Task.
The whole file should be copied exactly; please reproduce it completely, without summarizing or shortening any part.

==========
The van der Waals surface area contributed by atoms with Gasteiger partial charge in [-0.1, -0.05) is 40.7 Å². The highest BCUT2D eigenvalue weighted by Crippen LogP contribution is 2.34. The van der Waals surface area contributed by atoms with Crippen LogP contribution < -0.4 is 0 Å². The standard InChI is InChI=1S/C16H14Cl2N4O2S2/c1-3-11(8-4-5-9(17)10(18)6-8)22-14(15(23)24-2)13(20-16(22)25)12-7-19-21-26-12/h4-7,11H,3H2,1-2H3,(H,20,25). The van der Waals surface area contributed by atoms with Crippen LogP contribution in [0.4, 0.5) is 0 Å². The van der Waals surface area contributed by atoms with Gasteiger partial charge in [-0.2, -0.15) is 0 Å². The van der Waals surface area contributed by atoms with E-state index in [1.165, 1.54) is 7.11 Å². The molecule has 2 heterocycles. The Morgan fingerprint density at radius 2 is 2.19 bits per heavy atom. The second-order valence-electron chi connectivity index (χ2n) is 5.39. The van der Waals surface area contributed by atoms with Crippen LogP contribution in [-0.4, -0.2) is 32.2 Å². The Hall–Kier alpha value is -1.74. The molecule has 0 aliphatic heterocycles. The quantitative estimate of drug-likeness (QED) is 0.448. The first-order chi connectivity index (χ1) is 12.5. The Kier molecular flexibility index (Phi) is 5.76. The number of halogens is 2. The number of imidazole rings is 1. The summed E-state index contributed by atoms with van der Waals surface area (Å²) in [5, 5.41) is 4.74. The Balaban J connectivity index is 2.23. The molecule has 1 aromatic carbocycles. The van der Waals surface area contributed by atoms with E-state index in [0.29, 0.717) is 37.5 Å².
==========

The van der Waals surface area contributed by atoms with Gasteiger partial charge in [-0.1, -0.05) is 40.7 Å². The highest BCUT2D eigenvalue weighted by Crippen LogP contribution is 2.34. The van der Waals surface area contributed by atoms with Crippen LogP contribution < -0.4 is 0 Å². The standard InChI is InChI=1S/C16H14Cl2N4O2S2/c1-3-11(8-4-5-9(17)10(18)6-8)22-14(15(23)24-2)13(20-16(22)25)12-7-19-21-26-12/h4-7,11H,3H2,1-2H3,(H,20,25). The van der Waals surface area contributed by atoms with Crippen LogP contribution in [0.4, 0.5) is 0 Å². The van der Waals surface area contributed by atoms with Gasteiger partial charge in [-0.2, -0.15) is 0 Å². The van der Waals surface area contributed by atoms with E-state index in [1.165, 1.54) is 7.11 Å². The molecule has 2 heterocycles. The Morgan fingerprint density at radius 2 is 2.19 bits per heavy atom. The second-order valence-electron chi connectivity index (χ2n) is 5.39. The van der Waals surface area contributed by atoms with Crippen LogP contribution in [-0.4, -0.2) is 32.2 Å². The Hall–Kier alpha value is -1.74. The molecule has 0 aliphatic heterocycles. The quantitative estimate of drug-likeness (QED) is 0.448. The first-order chi connectivity index (χ1) is 12.5. The Kier molecular flexibility index (Phi) is 5.76. The number of halogens is 2. The number of imidazole rings is 1. The summed E-state index contributed by atoms with van der Waals surface area (Å²) in [5, 5.41) is 4.74. The Balaban J connectivity index is 2.23. The molecule has 1 aromatic carbocycles. The van der Waals surface area contributed by atoms with E-state index in [0.29, 0.717) is 37.5 Å².